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When you’re over 60, it’s more important than ever to get some exercise

Since you’ve all probably heard it too many times to count, I’m only going to say this once: Exercise is important. Move it or lose it! End of lecture.

Instead, I’m going to let some of Patty Medina’s students offer up a bit of inspiration. She teaches the Fit to Live class for people who are 60 and older at the Community Center in South Portland.

So…let’s get moving.

Denise Lord exercises every day and also teaches a chair exercise class in the retirement community she calls home. She’s always done some form of exercise—she started lifting weights in her mid-60s—and has been taking Medina’s class for a few years.

“With the weights, I can really notice a big difference in the musculature of my arms,” she says. “I can feel that little walnut in there and I’m stronger. Since I started working out with Patty, I walk straighter—my head is on top of my spinal column. You want to stand up straight and tall, even when you’re just pushing a basket around the grocery store.”

Betty Moberg and her two sisters have participated in the Maine Senior Games for the past 20 years. They started doing it because they were looking for a challenge. She’s been exercising with Patty for 16 years and says it’s good for her body and her mind.

“We do everything,” she says, “all kinds of different exercises. It’s not just one thing. She changes things to keep our brains going. You feel so good physically that you just want to keep coming back. If I didn’t do this I’d be sitting in the chair watching TV or on my iPad. I would not miss these classes unless I was sick. You can’t do it at home by yourself. Well, you could, but it’s just not the same.”

Connie Brown has been coming to class for about six years, even though she’s on oxygen because she has COPD (chronic obstructive pulmonary disease) and uses a cane because she broke her hip a few years ago. Neither stops her from exercising.

Connie Brown and Fit to Live instructor Patty Medina after class. Photo by Diane Atwood

“I don’t know where I’d be without it,” she says. “Every time something happens and I end up in the hospital I think about coming back. When I do, oh my gosh, it’s so wonderful. Without it, you just go down fast. I can’t even explain this group and the love that’s in that room for everyone.”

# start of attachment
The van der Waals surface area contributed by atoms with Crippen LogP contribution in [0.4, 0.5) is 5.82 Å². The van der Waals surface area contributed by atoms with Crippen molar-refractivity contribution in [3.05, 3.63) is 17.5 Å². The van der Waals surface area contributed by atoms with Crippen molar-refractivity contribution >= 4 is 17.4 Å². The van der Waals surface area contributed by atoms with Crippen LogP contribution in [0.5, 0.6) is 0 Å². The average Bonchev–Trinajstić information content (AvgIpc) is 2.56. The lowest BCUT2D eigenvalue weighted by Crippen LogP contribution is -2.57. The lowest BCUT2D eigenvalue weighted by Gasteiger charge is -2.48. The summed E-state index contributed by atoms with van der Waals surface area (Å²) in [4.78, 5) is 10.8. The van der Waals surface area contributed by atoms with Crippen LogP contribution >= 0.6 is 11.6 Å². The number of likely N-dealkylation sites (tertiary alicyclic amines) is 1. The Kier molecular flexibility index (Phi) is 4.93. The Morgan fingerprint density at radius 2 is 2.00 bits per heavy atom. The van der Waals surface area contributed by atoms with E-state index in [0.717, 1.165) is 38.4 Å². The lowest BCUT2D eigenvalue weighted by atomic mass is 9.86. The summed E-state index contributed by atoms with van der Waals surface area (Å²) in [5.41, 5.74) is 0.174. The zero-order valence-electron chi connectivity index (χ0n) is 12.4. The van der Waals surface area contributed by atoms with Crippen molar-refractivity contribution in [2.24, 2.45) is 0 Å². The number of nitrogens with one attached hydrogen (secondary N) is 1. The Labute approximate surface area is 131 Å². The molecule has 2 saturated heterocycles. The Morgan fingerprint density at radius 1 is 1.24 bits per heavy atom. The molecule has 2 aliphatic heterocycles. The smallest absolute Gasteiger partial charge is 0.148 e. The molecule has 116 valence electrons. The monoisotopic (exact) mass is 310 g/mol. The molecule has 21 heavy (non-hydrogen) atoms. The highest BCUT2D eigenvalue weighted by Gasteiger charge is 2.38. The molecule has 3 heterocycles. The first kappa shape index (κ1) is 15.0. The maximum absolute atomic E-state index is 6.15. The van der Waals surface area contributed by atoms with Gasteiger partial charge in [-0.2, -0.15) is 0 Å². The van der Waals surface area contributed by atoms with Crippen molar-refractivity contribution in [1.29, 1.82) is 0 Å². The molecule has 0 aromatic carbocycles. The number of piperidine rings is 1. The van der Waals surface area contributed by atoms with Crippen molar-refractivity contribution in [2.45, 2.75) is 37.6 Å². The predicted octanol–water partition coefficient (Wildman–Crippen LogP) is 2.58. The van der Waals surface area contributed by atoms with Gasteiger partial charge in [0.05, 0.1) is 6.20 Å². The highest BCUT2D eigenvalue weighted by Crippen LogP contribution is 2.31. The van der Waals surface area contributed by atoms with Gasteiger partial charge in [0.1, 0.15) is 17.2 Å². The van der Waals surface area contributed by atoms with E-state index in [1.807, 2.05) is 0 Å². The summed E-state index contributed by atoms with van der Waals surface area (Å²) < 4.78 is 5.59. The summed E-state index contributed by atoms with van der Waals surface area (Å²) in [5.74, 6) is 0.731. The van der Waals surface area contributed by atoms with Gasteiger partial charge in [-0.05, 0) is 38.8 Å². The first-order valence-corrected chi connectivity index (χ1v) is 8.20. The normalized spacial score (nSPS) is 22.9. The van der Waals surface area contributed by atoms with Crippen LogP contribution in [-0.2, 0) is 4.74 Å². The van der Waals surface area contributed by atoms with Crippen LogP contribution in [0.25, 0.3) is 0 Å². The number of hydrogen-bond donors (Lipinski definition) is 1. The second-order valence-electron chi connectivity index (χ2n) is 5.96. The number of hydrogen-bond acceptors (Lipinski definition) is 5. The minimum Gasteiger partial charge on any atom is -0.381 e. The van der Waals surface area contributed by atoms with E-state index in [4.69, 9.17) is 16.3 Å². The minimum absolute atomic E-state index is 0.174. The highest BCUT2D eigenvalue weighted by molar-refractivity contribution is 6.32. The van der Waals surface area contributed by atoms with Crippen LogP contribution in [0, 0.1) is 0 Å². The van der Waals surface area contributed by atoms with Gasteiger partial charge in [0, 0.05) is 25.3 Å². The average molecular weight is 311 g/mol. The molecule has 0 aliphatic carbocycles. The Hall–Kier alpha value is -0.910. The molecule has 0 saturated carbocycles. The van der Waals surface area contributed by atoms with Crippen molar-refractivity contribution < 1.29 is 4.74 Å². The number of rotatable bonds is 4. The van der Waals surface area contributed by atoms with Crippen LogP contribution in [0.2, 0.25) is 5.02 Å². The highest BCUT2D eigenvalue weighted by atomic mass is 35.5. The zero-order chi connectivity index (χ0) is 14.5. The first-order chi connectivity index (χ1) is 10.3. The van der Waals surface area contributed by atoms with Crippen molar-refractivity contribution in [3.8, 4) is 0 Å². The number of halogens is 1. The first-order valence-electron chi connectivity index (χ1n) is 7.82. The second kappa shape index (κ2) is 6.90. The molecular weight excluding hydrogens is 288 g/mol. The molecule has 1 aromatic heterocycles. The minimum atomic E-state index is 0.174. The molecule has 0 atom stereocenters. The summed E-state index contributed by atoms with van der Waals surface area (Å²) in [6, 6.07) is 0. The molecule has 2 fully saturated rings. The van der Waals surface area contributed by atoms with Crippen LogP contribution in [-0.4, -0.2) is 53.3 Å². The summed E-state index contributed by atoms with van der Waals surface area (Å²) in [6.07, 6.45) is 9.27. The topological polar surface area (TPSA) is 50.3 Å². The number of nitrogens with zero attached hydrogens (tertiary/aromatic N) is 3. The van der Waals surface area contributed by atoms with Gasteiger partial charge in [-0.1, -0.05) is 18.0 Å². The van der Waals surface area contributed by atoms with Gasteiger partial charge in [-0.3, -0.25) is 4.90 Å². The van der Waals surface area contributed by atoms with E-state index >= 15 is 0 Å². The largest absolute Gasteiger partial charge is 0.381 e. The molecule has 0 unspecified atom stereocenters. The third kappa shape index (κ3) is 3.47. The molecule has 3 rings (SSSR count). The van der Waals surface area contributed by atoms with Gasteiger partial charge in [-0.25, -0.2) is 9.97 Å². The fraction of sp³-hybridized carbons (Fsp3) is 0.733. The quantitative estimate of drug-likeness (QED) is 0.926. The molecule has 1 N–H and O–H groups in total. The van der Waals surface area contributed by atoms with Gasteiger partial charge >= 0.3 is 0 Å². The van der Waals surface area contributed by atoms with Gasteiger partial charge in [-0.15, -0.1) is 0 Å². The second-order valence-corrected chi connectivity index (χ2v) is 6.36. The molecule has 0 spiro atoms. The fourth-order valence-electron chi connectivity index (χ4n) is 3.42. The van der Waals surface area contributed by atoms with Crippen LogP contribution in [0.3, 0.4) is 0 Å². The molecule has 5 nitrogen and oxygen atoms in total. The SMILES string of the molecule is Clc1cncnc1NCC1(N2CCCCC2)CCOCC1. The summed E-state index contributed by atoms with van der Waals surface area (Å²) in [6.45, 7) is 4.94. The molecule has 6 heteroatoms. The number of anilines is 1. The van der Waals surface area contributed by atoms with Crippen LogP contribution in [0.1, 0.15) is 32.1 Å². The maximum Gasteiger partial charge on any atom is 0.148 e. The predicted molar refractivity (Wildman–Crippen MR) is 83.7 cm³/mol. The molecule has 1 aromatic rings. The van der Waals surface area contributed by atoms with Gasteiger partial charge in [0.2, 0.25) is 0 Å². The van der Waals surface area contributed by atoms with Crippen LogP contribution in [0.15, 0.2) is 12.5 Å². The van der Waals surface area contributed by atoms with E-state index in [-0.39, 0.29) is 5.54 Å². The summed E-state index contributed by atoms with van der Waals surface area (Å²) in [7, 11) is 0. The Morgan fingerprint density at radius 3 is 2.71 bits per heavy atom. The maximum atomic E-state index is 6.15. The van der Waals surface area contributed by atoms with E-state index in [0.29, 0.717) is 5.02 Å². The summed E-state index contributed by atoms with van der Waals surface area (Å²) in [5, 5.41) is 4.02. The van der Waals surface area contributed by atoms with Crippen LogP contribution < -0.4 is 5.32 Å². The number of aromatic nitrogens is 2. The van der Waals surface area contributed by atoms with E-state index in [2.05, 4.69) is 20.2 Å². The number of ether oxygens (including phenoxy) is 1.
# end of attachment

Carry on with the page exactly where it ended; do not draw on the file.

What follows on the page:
Several other people in the class also have medical issues. Maureen Harper, whose granddaughter Sarah sometimes joins her in class, has a lot of health issues, including a heart problem called tachycardia arrhythmia. She has a defibrillator—and her doctor’s blessing to exercise regularly.

“A lot of my health issues have been better since I’ve been exercising,” she says. “Every checkup, my doctor is amazed at the good shape I’m in. I do a class every day. I think it’s sad when people become lazy because there is so much to do. I can’t sit still.”

Sarah says her grandmother also walks the track every day. “I’ve been walking with her for maybe five years,” she says. “At first, she wasn’t so fast and now she’s really fast. She walks and jogs. She’s come a long way.”

Roberta Libby was diagnosed with Parkinson’s in 2011. Medina’s class has been part of her life since the beginning.

Betty Moberg in front, man behind her is Frank Carroll: “You feel so good physically that you just want to keep coming back,” says Betty Moberg, pictured in front. Frank Carroll is in back at the Fit to Live class. Photo by Diane Atwood

“It’s quite an experience hearing you have an incurable disease that is only going to get worse,” she says. “It’s pretty well known that when people with Parkinson’s exercise, the disease progresses more slowly. I’ve been to a few neurologists and they’ll say, ‘You exercise, right?’ We do a lot of balance work here and it’s everything I need. I was always one to say I don’t want to get in a car and drive to an exercise class. I don’t want to take that time. Now I don’t want to miss it.”

Frank Carroll also hates to miss class. At 96, he’s the oldest member. He’s outlived two spouses and now lives in a retirement home that’s like a small community. He’s always led an active life, mostly as a runner and a tennis player. Recently, he had a medical setback and spent a few days in the hospital. He was eager to get back to his regular walks and Medina’s class.

“Patty has done a great job with me and for the group and I appreciate that,” he says. “Hopefully, I’m going to get back on track. You’ve got to keep going or else you’ll stop”.

There is little that stops any of Medina’s students. She’s been motivating people for the past 35 years because she knows how important it is to keep moving.

“The thing is, if you’re doing a lot of sit-down crossword puzzles there’s no body-mind connection,” she says. “Your muscles are not learning how to move and they atrophy. We work on changing bad habits, keeping good alignment, good posture, keeping muscles flexible and strong so they don’t tighten up and getting the blood flowing. The social interaction is also very helpful. Lots of studies are showing that one of the key points to staying alive and young and having a productive life is to have interaction with others. When you stay home alone, without any interaction, watching TV, not moving, it just really minimizes your world.”

If you live in or near South Portland, check out Patty Medina’s Fit to Live class at the South Portland Community Center. If not, maybe there’s another good program in your community. Take it from this group, it’s well worth the effort to find some way to keep active as you age.

Diane Atwood writes the blog Catching Health with Diane Atwood, which received a Gold Lamplighter Award from the New England Society for Healthcare Communications and a Golden Arrow Award from the Maine Public Relations Council. Find it at catchinghealth.com.

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